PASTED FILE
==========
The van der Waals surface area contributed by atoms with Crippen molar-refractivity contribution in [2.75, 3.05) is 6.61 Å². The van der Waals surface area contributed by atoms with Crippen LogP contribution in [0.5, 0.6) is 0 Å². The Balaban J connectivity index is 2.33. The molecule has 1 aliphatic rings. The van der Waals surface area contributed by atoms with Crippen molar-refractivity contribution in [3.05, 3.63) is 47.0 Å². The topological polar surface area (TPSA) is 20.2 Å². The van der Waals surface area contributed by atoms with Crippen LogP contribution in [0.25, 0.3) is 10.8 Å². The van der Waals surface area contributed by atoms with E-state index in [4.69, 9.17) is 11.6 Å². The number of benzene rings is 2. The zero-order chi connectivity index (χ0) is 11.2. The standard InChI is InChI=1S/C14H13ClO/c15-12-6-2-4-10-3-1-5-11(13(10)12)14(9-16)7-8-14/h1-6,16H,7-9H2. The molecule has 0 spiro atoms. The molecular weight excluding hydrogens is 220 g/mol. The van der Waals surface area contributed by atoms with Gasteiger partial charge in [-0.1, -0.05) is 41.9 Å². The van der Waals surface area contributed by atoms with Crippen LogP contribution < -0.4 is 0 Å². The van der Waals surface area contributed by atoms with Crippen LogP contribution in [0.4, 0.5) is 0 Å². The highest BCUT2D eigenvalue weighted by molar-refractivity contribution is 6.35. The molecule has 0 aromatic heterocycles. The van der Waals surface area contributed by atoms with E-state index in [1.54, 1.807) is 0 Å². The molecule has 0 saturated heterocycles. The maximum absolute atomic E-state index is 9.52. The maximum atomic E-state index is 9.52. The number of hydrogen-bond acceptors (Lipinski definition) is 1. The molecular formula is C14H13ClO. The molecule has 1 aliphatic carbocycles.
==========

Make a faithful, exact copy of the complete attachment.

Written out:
The van der Waals surface area contributed by atoms with Crippen molar-refractivity contribution in [2.75, 3.05) is 6.61 Å². The van der Waals surface area contributed by atoms with Crippen LogP contribution in [0.5, 0.6) is 0 Å². The Balaban J connectivity index is 2.33. The molecule has 1 aliphatic rings. The van der Waals surface area contributed by atoms with Crippen molar-refractivity contribution in [3.05, 3.63) is 47.0 Å². The topological polar surface area (TPSA) is 20.2 Å². The van der Waals surface area contributed by atoms with Crippen LogP contribution in [0.25, 0.3) is 10.8 Å². The van der Waals surface area contributed by atoms with E-state index in [4.69, 9.17) is 11.6 Å². The number of benzene rings is 2. The zero-order chi connectivity index (χ0) is 11.2. The standard InChI is InChI=1S/C14H13ClO/c15-12-6-2-4-10-3-1-5-11(13(10)12)14(9-16)7-8-14/h1-6,16H,7-9H2. The molecule has 0 spiro atoms. The molecular weight excluding hydrogens is 220 g/mol. The van der Waals surface area contributed by atoms with Gasteiger partial charge in [-0.1, -0.05) is 41.9 Å². The van der Waals surface area contributed by atoms with Crippen LogP contribution < -0.4 is 0 Å². The van der Waals surface area contributed by atoms with Crippen LogP contribution in [0.4, 0.5) is 0 Å². The highest BCUT2D eigenvalue weighted by molar-refractivity contribution is 6.35. The molecule has 0 aromatic heterocycles. The van der Waals surface area contributed by atoms with E-state index in [1.54, 1.807) is 0 Å². The molecule has 0 saturated heterocycles. The maximum absolute atomic E-state index is 9.52. The maximum atomic E-state index is 9.52. The number of hydrogen-bond acceptors (Lipinski definition) is 1. The molecular formula is C14H13ClO. The molecule has 1 aliphatic carbocycles.